Based on the research presented here: "Hover and wind-tunnel testing of shrouded rotors for improved micro air vehicle design" and other reading that translates similarly well-designed shroud and rotor combinations into more general layman's terms, I have found that some authors indicate that there is a performance increase of 40% to 60% in static thrust for such a configuration. One source has indicated a theoretical increase in static thrust as much as 80%.
If we focus our attention on a multirotor design that is intended as a craft whose principal purpose is for inspections of stationary objects such as buildings and stationary infrastructure, and it is not expected to fly fast nor fly far, then the primary benefit from the shrouded rotor is the improvement of static thrust. Flight in translation will be rare and incidental to maneuvering around the object being inspected.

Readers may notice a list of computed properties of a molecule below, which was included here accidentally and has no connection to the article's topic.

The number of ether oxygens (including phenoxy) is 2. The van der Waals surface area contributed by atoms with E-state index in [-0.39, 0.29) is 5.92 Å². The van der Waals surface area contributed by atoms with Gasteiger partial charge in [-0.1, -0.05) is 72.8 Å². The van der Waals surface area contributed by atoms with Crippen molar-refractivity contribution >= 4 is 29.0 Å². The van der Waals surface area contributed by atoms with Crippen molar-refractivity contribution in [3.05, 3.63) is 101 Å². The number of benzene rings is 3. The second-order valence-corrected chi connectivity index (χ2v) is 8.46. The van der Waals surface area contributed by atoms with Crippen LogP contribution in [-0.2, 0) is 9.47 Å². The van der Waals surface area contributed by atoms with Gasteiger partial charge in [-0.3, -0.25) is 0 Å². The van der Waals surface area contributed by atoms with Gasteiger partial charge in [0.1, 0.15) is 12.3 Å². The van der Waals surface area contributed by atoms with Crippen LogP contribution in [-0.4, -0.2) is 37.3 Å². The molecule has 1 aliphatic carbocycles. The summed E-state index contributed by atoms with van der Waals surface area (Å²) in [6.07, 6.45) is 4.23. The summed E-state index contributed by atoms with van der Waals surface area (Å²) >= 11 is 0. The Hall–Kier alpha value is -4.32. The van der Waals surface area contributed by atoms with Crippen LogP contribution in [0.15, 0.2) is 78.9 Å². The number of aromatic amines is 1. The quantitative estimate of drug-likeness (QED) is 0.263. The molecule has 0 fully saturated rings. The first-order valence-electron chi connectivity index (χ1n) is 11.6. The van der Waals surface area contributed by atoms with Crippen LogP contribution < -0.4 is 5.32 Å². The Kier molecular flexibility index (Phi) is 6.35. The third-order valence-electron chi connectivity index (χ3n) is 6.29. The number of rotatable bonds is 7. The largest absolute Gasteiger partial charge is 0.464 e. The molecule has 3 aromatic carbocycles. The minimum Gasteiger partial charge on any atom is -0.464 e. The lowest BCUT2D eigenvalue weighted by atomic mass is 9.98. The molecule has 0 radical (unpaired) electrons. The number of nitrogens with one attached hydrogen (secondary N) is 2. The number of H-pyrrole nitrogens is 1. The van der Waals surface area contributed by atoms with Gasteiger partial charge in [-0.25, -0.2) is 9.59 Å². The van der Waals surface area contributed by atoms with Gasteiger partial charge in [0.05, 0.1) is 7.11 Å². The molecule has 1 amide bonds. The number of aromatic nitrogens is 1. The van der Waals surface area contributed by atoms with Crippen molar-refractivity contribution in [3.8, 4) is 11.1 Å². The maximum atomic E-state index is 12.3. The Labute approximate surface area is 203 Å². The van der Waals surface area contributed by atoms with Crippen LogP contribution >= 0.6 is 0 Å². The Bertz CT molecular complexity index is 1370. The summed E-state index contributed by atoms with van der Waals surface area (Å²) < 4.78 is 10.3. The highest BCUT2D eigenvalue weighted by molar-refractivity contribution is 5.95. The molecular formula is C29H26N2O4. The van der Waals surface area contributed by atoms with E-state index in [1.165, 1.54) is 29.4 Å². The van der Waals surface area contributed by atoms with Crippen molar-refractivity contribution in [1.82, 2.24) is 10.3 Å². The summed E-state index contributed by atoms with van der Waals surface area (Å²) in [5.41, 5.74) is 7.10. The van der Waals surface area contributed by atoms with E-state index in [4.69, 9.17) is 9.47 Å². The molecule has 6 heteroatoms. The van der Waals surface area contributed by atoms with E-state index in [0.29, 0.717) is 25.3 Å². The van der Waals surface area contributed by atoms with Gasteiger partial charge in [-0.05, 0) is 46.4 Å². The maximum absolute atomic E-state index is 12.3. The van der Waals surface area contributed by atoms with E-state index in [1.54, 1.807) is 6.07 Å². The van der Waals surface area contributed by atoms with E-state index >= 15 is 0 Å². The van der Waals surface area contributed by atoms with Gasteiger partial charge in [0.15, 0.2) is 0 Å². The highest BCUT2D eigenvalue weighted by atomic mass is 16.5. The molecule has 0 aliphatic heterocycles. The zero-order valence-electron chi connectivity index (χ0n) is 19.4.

And assuming that the shroud can be manufactured with a mass that is less that the incremental improvement in thrust, this design will serve its intended purpose with the significant benefit of having some built-in protection from horizontal impact with obstacles.
The need for maneuverability will be equal to most other multirotor applications intended for inspections and as such yaw will still need to be produced by controlling the speed of the propellers by the flight controller.
What impact will the shroud have on the production of yaw by the torque produced by the propellers (rotors)?